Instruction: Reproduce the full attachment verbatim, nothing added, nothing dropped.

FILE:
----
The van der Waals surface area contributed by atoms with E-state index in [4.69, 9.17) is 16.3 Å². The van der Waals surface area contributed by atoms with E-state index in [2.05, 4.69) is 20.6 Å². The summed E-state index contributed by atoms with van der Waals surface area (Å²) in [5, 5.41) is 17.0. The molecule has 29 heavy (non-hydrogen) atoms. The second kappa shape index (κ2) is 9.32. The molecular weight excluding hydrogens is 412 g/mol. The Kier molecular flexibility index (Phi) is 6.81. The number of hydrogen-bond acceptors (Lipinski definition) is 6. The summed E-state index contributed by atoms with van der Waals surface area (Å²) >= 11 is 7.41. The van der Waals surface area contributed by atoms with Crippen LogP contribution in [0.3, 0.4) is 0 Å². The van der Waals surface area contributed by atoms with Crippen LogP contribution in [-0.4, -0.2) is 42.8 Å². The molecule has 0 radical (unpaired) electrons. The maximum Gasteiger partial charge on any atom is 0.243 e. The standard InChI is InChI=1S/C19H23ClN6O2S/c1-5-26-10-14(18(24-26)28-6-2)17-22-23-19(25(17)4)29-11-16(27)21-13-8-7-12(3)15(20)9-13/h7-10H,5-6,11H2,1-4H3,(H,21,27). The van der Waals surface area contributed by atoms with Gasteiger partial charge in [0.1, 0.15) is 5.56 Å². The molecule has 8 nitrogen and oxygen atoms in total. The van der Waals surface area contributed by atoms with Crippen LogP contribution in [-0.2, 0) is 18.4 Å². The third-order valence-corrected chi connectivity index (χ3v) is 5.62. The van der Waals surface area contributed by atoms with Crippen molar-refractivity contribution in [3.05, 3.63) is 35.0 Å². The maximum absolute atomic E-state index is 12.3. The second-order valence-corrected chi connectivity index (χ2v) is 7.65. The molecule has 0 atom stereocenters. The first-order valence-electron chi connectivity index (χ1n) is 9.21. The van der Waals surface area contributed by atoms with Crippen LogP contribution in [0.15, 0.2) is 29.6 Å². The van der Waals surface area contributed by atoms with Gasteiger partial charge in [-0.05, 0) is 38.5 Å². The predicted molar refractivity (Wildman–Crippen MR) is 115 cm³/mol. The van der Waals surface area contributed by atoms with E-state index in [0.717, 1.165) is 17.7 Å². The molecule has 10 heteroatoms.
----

The van der Waals surface area contributed by atoms with E-state index in [4.69, 9.17) is 16.3 Å². The van der Waals surface area contributed by atoms with E-state index in [2.05, 4.69) is 20.6 Å². The summed E-state index contributed by atoms with van der Waals surface area (Å²) in [5, 5.41) is 17.0. The molecule has 29 heavy (non-hydrogen) atoms. The second kappa shape index (κ2) is 9.32. The molecular weight excluding hydrogens is 412 g/mol. The Kier molecular flexibility index (Phi) is 6.81. The number of hydrogen-bond acceptors (Lipinski definition) is 6. The summed E-state index contributed by atoms with van der Waals surface area (Å²) >= 11 is 7.41. The van der Waals surface area contributed by atoms with Crippen LogP contribution in [0.3, 0.4) is 0 Å². The van der Waals surface area contributed by atoms with Crippen LogP contribution in [-0.4, -0.2) is 42.8 Å². The molecule has 0 radical (unpaired) electrons. The maximum Gasteiger partial charge on any atom is 0.243 e. The standard InChI is InChI=1S/C19H23ClN6O2S/c1-5-26-10-14(18(24-26)28-6-2)17-22-23-19(25(17)4)29-11-16(27)21-13-8-7-12(3)15(20)9-13/h7-10H,5-6,11H2,1-4H3,(H,21,27). The van der Waals surface area contributed by atoms with Gasteiger partial charge in [0.1, 0.15) is 5.56 Å². The molecule has 8 nitrogen and oxygen atoms in total. The van der Waals surface area contributed by atoms with Crippen LogP contribution in [-0.2, 0) is 18.4 Å². The third-order valence-corrected chi connectivity index (χ3v) is 5.62. The van der Waals surface area contributed by atoms with Crippen molar-refractivity contribution in [3.05, 3.63) is 35.0 Å². The maximum absolute atomic E-state index is 12.3. The second-order valence-corrected chi connectivity index (χ2v) is 7.65. The molecule has 0 atom stereocenters. The first-order valence-electron chi connectivity index (χ1n) is 9.21. The van der Waals surface area contributed by atoms with Crippen LogP contribution in [0.15, 0.2) is 29.6 Å². The van der Waals surface area contributed by atoms with Gasteiger partial charge in [-0.05, 0) is 38.5 Å². The predicted molar refractivity (Wildman–Crippen MR) is 115 cm³/mol. The van der Waals surface area contributed by atoms with E-state index in [0.717, 1.165) is 17.7 Å². The molecule has 10 heteroatoms.